Windows 8.1's 'fix': One new Navigation tab

Also at Worldwide Partner Conference, Steve Ballmer underscores Microsoft's emphasis on devices and services, not software

This week, Microsoft CEO Steve Ballmer kicked off the 2013 Microsoft Worldwide Partner Conference (WPC) with Windows 8.1 "Blue" front and center. He piled on his usual hyperbolic praise ("nothing short of the most remarkable replatforming of Windows, basically since 1995"), tacitly acknowledged criticism of Windows 8, and announced that the final version (RTM, or release to manufacturing) would go to PC makers in late August so that they could sell PCs with Windows 8.1 preinstalled before the holiday season -- especially for those planning to offer mini tablets, which Windows 8 does not support well.

The big question, though, is will Windows 8.1 be good news for users who are already struggling with Windows 8.

[ Woody Leonhard reveals the black underbelly of Windows 8.1 Milestone Preview. | Stay atop key Microsoft technologies in our Technology: Microsoft newsletter. ]

The Windows 8.1 taskbar and navigation properties

I've been working with the Windows 8.1 Milestone Preview, and it all seems to come down to one new Navigation tab in the Taskbar and Navigation properties pane. You now have more control over what your OS does with those hot corners (turn them off if you want) and that Start screen. You can make your PC boot right to the "legacy" Desktop, you can go right to the All Apps view when going to the Start screen and make a few other tweaks. Is it exactly what people wanted? No, it's a compromise.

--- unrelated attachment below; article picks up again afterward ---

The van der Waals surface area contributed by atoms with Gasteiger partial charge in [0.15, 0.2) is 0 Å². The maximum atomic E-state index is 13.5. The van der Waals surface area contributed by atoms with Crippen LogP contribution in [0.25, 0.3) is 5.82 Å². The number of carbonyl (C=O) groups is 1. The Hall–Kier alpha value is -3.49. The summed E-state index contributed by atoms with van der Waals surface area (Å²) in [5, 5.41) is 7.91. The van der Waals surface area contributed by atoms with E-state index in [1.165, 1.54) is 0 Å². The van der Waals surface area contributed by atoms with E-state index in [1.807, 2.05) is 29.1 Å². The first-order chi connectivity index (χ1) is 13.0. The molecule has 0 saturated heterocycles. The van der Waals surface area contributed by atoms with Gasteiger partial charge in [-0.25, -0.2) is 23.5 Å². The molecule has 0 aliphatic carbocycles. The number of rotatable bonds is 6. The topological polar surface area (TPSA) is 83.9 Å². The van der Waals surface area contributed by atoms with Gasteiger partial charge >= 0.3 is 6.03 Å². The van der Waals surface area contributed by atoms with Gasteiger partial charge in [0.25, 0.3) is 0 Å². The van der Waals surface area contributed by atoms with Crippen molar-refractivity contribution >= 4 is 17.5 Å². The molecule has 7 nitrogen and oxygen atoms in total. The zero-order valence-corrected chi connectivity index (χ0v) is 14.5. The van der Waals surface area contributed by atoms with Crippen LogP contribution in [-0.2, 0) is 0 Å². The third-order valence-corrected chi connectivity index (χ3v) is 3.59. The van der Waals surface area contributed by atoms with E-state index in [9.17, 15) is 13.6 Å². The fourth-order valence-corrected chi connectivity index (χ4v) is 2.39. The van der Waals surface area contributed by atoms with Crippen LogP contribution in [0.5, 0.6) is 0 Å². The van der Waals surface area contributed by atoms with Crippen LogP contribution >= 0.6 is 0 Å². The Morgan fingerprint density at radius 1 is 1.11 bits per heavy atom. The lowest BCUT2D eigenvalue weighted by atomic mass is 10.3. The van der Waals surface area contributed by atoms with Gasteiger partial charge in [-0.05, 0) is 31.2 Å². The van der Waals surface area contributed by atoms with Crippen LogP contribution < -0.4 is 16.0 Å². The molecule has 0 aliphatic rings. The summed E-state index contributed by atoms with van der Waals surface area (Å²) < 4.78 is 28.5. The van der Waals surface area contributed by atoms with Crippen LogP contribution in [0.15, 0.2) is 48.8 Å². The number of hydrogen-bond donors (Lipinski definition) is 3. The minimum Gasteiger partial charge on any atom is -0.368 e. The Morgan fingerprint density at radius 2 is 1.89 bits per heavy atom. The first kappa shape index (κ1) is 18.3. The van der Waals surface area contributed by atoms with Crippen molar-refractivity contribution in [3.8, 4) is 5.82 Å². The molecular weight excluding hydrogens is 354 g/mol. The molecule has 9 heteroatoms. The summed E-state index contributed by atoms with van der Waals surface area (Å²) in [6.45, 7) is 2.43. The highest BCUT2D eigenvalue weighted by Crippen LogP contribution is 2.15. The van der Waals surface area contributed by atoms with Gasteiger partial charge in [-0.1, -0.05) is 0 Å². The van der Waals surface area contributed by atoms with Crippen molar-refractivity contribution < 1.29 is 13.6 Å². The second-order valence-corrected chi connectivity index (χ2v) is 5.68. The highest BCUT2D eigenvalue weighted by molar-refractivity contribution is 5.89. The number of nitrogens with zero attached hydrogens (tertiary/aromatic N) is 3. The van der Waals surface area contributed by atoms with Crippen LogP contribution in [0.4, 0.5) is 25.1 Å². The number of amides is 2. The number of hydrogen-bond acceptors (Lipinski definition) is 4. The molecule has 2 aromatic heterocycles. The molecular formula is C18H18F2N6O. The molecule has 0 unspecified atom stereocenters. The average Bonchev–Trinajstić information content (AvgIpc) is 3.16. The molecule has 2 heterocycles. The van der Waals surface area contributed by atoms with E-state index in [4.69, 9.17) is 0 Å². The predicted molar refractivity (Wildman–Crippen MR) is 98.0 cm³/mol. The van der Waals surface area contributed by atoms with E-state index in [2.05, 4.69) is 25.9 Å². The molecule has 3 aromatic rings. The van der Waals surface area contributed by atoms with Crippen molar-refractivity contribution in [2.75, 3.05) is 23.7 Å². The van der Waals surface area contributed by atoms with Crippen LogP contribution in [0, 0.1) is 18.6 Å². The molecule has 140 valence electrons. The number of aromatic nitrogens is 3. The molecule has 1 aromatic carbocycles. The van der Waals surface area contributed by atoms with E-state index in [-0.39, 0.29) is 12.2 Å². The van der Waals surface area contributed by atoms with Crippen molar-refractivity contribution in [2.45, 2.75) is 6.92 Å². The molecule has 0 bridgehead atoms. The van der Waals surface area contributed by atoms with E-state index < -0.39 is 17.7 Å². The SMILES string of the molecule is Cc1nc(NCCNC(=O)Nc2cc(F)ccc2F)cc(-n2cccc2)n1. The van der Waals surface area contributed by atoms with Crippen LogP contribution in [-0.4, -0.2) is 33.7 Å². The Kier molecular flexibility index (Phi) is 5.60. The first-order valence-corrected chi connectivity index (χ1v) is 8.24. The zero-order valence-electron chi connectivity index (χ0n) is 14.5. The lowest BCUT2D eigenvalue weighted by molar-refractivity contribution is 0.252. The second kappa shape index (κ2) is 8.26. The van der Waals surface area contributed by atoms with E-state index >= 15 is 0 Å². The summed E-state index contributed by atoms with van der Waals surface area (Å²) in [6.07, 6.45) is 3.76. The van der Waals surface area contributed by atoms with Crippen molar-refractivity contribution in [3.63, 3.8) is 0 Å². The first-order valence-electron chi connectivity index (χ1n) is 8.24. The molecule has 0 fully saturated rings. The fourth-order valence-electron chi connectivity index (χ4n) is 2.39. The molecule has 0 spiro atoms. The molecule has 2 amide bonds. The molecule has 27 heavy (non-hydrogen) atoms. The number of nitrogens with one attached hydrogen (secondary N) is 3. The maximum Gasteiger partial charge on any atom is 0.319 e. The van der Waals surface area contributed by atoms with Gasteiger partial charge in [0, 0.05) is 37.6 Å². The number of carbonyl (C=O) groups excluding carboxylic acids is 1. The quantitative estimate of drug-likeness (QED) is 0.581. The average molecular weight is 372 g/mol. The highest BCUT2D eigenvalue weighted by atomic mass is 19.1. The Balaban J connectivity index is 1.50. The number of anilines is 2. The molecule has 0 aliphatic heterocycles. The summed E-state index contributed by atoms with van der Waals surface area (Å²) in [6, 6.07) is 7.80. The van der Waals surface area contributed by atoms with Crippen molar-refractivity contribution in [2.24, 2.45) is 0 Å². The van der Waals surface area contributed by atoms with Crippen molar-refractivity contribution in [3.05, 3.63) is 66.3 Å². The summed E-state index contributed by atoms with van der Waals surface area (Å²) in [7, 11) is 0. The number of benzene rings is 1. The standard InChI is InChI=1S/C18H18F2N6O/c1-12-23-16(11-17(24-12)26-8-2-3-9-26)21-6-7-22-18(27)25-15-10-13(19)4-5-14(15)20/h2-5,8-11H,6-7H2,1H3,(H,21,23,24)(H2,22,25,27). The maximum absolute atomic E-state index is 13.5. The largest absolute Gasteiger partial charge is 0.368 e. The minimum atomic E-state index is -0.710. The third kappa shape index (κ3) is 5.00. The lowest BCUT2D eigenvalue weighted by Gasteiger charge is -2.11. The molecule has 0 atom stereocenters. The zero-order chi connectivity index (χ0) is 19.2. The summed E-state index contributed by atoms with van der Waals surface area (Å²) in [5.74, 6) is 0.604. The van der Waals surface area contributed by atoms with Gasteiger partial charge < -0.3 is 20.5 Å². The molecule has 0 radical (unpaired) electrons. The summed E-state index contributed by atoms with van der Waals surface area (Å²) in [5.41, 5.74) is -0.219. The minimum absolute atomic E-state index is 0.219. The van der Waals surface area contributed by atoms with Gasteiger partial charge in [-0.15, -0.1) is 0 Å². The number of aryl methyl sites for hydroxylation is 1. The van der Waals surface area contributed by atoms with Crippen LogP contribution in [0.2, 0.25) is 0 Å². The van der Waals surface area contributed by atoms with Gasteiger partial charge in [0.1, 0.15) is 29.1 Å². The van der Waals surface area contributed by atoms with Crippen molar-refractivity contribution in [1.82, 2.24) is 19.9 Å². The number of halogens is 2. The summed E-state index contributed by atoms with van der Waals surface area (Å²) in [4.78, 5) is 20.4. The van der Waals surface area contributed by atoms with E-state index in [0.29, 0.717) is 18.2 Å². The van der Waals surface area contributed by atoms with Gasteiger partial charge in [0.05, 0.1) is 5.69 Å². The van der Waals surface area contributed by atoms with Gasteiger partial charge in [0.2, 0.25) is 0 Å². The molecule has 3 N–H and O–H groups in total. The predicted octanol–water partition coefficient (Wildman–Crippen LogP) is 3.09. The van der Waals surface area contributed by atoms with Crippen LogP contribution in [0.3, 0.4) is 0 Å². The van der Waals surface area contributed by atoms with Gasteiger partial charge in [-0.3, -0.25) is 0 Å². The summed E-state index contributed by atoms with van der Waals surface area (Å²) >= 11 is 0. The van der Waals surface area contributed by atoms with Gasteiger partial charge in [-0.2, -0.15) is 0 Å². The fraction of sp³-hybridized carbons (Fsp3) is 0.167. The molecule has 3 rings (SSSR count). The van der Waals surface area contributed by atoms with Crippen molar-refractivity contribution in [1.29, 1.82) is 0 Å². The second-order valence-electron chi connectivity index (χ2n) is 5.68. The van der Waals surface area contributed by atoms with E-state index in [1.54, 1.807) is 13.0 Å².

For those of us already using Windows 8, moving to Windows 8.1 is a no-brainer. It's going to be free and available through the Windows Store. As a Surface RT user, now I'm looking forward to the new Outlook RT app as well in Windows RT 8.1.

Ballmer said that Microsoft believes it has changed as a company from a software provider to a devices and services company. His keynote highlighted Windows Phone, Office 365, Windows Azure, and big data concerns of enterprise customers.

I'm at the WPC this week to discuss Exchange and regulatory compliance, and I can feel the positive energy here. A more usable (less abrasive -- cue chuckle) Windows 8.1 combined with improvements in cloud-based offerings like Azure and Office 365 give Microsoft partners hope that, with an improving economy, things are on an upswing all around.

This story, "Windows 8.1's 'fix': One new Navigation tab," was originally published at InfoWorld.com. Read more of J. Peter Bruzzese's Enterprise Windows blog and follow the latest developments in Windows at InfoWorld.com. For the latest business technology news, follow InfoWorld.com on Twitter.

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